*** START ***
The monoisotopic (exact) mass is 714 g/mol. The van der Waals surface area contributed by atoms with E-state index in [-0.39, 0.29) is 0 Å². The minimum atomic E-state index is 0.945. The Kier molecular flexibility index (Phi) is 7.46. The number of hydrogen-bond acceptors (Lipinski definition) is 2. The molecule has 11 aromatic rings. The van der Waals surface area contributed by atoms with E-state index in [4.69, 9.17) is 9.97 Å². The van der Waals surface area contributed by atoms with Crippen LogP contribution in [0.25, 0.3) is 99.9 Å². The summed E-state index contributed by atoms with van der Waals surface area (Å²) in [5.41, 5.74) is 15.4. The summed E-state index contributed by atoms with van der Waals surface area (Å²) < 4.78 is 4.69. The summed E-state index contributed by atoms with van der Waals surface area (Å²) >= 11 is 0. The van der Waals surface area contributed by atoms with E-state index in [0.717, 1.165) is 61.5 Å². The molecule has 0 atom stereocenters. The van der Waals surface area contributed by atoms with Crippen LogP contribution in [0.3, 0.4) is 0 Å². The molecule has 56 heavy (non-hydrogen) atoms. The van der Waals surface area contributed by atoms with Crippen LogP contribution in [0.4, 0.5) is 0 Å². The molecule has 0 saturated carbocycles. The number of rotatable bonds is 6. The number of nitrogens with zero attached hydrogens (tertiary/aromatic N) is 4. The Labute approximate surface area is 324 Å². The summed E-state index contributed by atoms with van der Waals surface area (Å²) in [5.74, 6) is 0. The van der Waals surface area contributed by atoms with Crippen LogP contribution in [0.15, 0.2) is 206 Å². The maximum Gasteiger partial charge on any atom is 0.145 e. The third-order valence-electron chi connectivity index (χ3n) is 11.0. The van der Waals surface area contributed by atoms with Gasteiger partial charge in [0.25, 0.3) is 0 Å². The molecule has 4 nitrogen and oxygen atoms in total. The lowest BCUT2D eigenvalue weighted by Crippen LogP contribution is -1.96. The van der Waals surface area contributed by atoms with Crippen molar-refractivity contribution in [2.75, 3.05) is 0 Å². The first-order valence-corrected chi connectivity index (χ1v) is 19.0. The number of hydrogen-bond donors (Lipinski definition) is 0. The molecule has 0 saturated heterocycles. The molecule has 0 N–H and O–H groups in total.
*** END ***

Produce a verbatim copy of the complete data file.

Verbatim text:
The monoisotopic (exact) mass is 714 g/mol. The van der Waals surface area contributed by atoms with E-state index in [-0.39, 0.29) is 0 Å². The minimum atomic E-state index is 0.945. The Kier molecular flexibility index (Phi) is 7.46. The number of hydrogen-bond acceptors (Lipinski definition) is 2. The molecule has 11 aromatic rings. The van der Waals surface area contributed by atoms with E-state index in [4.69, 9.17) is 9.97 Å². The van der Waals surface area contributed by atoms with Crippen LogP contribution in [0.25, 0.3) is 99.9 Å². The summed E-state index contributed by atoms with van der Waals surface area (Å²) in [5.41, 5.74) is 15.4. The summed E-state index contributed by atoms with van der Waals surface area (Å²) < 4.78 is 4.69. The summed E-state index contributed by atoms with van der Waals surface area (Å²) >= 11 is 0. The van der Waals surface area contributed by atoms with E-state index in [0.717, 1.165) is 61.5 Å². The molecule has 0 atom stereocenters. The van der Waals surface area contributed by atoms with Crippen LogP contribution in [0.3, 0.4) is 0 Å². The molecule has 56 heavy (non-hydrogen) atoms. The van der Waals surface area contributed by atoms with Crippen LogP contribution in [0.4, 0.5) is 0 Å². The molecule has 0 saturated carbocycles. The number of rotatable bonds is 6. The number of nitrogens with zero attached hydrogens (tertiary/aromatic N) is 4. The Labute approximate surface area is 324 Å². The summed E-state index contributed by atoms with van der Waals surface area (Å²) in [5.74, 6) is 0. The van der Waals surface area contributed by atoms with Crippen LogP contribution in [0.15, 0.2) is 206 Å². The maximum Gasteiger partial charge on any atom is 0.145 e. The third-order valence-electron chi connectivity index (χ3n) is 11.0. The van der Waals surface area contributed by atoms with Gasteiger partial charge in [0.25, 0.3) is 0 Å². The molecule has 4 nitrogen and oxygen atoms in total. The lowest BCUT2D eigenvalue weighted by Crippen LogP contribution is -1.96. The van der Waals surface area contributed by atoms with Crippen molar-refractivity contribution in [2.75, 3.05) is 0 Å². The first-order valence-corrected chi connectivity index (χ1v) is 19.0. The number of hydrogen-bond donors (Lipinski definition) is 0. The molecule has 0 saturated heterocycles. The molecule has 0 N–H and O–H groups in total.